- African American Perspectives: Primary source materials from the Library of Congress. The Daniel A. P. Murray Pamphlet Collection presents a panoramic and eclectic review of African-American history and culture, spanning almost one hundred years from the early nineteenth through the early twentieth centuries, with the bulk of the material published between 1875 and 1900. Among the authors represented are Frederick Douglass, Booker T. Washington, Ida B. Wells-Barnett, Benjamin W. Arnett, Alexander Crummel, and Emanuel Love.
- African Americans at War: Fighting Two Battles: Interviews with African Americans who served in the US military, from the Library of Congress Veterans History Project.
- North American Slave Narratives: Beginnings to 1920: Documents the individual and collective story of the African American struggle for freedom and human rights in the eighteenth, nineteenth and early twentieth centuries. When completed, it will include all the narratives of fugitive and former slaves published in broadsides, pamphlets, or book form in English up to 1920 and many of the biographies of fugitive and former slaves published in English before 1920. From the Documenting the American South collections at the University of North Carolina at Chapel Hill.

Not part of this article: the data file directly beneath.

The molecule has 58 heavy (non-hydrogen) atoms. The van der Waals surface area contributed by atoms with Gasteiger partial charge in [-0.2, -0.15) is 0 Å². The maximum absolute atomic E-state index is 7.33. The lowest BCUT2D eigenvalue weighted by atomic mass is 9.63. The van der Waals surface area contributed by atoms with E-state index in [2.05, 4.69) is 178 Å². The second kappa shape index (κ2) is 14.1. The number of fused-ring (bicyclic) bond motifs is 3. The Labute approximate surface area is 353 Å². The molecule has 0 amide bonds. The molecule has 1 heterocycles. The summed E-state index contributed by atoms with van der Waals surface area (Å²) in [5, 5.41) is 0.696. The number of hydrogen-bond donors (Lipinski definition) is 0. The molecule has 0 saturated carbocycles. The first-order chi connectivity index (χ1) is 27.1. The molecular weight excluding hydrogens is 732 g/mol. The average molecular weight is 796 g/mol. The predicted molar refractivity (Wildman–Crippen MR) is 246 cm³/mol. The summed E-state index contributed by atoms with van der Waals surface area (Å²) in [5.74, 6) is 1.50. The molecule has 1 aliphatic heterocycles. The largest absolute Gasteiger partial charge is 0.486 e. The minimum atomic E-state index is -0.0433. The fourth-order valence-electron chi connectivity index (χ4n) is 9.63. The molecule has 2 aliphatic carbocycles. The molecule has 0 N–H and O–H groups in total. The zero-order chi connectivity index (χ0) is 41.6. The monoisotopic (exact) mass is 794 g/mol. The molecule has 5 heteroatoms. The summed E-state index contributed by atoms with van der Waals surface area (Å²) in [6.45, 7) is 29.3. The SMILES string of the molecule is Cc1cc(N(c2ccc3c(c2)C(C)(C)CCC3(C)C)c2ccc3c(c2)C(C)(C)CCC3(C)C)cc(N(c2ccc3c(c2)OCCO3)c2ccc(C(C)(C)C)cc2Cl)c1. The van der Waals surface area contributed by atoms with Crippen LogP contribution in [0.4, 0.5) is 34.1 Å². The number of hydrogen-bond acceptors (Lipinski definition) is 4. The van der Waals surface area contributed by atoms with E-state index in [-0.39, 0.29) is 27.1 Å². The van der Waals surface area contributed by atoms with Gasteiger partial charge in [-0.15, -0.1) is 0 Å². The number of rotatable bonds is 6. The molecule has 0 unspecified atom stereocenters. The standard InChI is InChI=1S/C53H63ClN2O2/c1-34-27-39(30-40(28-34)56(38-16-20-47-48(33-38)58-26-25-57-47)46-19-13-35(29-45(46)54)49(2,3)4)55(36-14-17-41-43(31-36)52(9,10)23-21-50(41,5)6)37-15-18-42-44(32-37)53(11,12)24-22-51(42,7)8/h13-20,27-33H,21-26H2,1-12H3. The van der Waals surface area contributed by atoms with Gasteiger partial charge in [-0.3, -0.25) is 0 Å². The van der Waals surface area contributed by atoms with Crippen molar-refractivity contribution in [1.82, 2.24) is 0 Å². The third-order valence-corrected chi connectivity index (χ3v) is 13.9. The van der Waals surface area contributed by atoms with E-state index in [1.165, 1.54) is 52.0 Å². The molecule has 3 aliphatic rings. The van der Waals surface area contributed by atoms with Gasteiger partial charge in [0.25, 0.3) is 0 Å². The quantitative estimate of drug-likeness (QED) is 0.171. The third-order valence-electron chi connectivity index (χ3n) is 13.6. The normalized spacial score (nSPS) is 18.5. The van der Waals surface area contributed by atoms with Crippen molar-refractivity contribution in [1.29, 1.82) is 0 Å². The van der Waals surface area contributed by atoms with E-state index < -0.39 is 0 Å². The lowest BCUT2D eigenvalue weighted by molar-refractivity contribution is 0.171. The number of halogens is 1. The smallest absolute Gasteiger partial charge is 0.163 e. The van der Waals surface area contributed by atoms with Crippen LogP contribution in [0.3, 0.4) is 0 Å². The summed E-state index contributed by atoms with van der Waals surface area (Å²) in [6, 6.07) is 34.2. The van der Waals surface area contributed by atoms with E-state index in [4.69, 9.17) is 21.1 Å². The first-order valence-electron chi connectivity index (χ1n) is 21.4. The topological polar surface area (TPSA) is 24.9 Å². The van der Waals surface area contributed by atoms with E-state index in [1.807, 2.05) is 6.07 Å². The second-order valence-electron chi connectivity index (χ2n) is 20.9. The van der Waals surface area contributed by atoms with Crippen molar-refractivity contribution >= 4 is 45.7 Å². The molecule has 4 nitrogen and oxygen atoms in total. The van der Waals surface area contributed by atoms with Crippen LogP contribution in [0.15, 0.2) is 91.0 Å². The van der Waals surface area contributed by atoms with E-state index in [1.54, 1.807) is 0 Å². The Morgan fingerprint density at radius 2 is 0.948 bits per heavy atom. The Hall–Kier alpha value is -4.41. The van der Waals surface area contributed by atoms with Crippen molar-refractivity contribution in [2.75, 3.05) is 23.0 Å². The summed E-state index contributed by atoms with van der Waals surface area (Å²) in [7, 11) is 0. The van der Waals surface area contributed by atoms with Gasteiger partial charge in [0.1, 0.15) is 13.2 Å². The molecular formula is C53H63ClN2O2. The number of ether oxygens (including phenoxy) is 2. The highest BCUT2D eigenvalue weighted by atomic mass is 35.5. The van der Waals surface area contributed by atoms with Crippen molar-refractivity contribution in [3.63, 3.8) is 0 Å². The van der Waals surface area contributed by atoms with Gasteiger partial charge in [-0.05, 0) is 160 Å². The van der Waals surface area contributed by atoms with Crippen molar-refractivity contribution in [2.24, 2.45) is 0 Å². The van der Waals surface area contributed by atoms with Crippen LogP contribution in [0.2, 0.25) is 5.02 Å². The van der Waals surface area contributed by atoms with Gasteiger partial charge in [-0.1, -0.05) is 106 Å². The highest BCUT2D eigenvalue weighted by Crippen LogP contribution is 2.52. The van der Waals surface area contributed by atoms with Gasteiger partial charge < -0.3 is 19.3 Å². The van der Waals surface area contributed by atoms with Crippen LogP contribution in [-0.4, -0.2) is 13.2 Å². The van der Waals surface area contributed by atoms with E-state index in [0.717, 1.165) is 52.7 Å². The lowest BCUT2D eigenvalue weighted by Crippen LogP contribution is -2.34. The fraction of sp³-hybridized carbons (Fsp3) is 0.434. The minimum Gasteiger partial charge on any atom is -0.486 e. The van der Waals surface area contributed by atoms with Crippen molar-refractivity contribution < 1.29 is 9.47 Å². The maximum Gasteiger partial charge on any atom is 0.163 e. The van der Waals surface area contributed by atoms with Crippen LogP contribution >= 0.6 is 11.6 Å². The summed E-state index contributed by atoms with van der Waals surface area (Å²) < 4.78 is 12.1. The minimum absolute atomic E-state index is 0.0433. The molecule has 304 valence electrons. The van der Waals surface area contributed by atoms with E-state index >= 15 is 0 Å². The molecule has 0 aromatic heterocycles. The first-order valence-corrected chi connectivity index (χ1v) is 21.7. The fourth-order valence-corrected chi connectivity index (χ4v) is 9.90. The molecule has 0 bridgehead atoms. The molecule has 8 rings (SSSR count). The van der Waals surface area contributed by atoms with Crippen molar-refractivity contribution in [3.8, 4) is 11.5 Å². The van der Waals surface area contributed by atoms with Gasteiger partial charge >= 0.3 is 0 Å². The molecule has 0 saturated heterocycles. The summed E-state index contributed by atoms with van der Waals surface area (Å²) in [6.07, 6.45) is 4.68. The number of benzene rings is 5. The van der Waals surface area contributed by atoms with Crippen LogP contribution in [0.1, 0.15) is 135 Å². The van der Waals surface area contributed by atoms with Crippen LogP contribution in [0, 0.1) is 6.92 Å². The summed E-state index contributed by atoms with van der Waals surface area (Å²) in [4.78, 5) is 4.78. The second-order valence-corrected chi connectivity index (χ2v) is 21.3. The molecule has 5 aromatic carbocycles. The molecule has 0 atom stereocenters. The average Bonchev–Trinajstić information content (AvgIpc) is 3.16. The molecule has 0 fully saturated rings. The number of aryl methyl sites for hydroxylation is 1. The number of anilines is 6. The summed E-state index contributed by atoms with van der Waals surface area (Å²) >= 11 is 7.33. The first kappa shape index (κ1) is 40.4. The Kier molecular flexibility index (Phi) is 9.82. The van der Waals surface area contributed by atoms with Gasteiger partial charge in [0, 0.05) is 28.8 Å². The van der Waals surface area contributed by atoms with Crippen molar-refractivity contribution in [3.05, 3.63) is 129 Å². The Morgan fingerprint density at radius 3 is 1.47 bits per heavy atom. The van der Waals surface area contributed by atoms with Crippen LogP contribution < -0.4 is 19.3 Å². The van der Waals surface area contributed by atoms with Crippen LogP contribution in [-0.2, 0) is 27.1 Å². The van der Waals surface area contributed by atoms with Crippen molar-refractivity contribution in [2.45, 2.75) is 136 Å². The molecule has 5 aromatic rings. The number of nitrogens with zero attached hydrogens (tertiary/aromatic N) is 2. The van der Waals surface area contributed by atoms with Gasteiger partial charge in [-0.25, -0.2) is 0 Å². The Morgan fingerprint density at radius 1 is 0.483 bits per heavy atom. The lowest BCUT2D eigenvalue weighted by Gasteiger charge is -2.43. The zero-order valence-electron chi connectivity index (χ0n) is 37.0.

- The Atlantic Slave Trade and Slave Life in the Americas: A Visual Record: Hundreds of images in a searchable database selected from a wide range of sources, most of them dating from the period of slavery. From the Virginia Foundation for the Humanities and the Digital Media Lab at the University of Virginia Library.
- Voices from the Days of Slavery: Almost seven hours of recorded interviews with 23 former slaves. Includes transcriptions, essays and biographies. From the American Memory project at the Library of Congress.